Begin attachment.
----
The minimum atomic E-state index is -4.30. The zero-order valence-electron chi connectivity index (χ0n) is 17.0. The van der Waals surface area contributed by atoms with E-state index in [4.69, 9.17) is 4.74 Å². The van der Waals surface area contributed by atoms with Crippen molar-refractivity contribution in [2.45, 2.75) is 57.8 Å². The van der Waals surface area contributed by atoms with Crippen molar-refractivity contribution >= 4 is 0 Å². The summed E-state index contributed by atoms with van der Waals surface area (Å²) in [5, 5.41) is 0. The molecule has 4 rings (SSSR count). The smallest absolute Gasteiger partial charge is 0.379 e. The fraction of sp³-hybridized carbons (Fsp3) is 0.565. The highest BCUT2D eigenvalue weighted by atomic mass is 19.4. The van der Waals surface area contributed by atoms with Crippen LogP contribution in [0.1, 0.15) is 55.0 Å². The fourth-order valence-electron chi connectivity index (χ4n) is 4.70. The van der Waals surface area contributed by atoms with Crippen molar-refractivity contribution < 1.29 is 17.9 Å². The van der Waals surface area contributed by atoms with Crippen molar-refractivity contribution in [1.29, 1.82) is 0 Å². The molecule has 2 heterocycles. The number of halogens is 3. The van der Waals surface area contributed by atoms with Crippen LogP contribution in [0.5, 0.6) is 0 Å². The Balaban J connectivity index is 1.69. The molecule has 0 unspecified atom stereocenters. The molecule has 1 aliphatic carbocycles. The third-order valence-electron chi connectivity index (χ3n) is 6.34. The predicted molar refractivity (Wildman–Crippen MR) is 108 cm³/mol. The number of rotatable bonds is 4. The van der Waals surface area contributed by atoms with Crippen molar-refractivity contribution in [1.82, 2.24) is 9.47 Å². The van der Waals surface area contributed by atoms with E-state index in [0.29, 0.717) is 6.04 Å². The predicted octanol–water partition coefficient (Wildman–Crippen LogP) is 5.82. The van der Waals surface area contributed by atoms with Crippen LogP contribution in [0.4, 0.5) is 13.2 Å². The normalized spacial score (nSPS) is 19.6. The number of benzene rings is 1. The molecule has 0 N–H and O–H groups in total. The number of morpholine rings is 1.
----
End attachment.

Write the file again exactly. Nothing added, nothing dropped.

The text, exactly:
The minimum atomic E-state index is -4.30. The zero-order valence-electron chi connectivity index (χ0n) is 17.0. The van der Waals surface area contributed by atoms with E-state index in [4.69, 9.17) is 4.74 Å². The van der Waals surface area contributed by atoms with Crippen molar-refractivity contribution in [2.45, 2.75) is 57.8 Å². The van der Waals surface area contributed by atoms with Crippen molar-refractivity contribution >= 4 is 0 Å². The summed E-state index contributed by atoms with van der Waals surface area (Å²) in [5, 5.41) is 0. The molecule has 4 rings (SSSR count). The smallest absolute Gasteiger partial charge is 0.379 e. The fraction of sp³-hybridized carbons (Fsp3) is 0.565. The highest BCUT2D eigenvalue weighted by atomic mass is 19.4. The van der Waals surface area contributed by atoms with Crippen LogP contribution in [0.1, 0.15) is 55.0 Å². The fourth-order valence-electron chi connectivity index (χ4n) is 4.70. The van der Waals surface area contributed by atoms with Crippen molar-refractivity contribution < 1.29 is 17.9 Å². The van der Waals surface area contributed by atoms with Crippen molar-refractivity contribution in [1.29, 1.82) is 0 Å². The molecule has 2 heterocycles. The number of halogens is 3. The van der Waals surface area contributed by atoms with Crippen LogP contribution in [0.5, 0.6) is 0 Å². The Balaban J connectivity index is 1.69. The molecule has 0 unspecified atom stereocenters. The molecule has 1 aliphatic carbocycles. The third-order valence-electron chi connectivity index (χ3n) is 6.34. The predicted molar refractivity (Wildman–Crippen MR) is 108 cm³/mol. The number of rotatable bonds is 4. The van der Waals surface area contributed by atoms with Crippen molar-refractivity contribution in [1.82, 2.24) is 9.47 Å². The van der Waals surface area contributed by atoms with E-state index in [0.29, 0.717) is 6.04 Å². The predicted octanol–water partition coefficient (Wildman–Crippen LogP) is 5.82. The van der Waals surface area contributed by atoms with Crippen LogP contribution in [0.4, 0.5) is 13.2 Å². The normalized spacial score (nSPS) is 19.6. The number of benzene rings is 1. The molecule has 0 N–H and O–H groups in total. The number of morpholine rings is 1.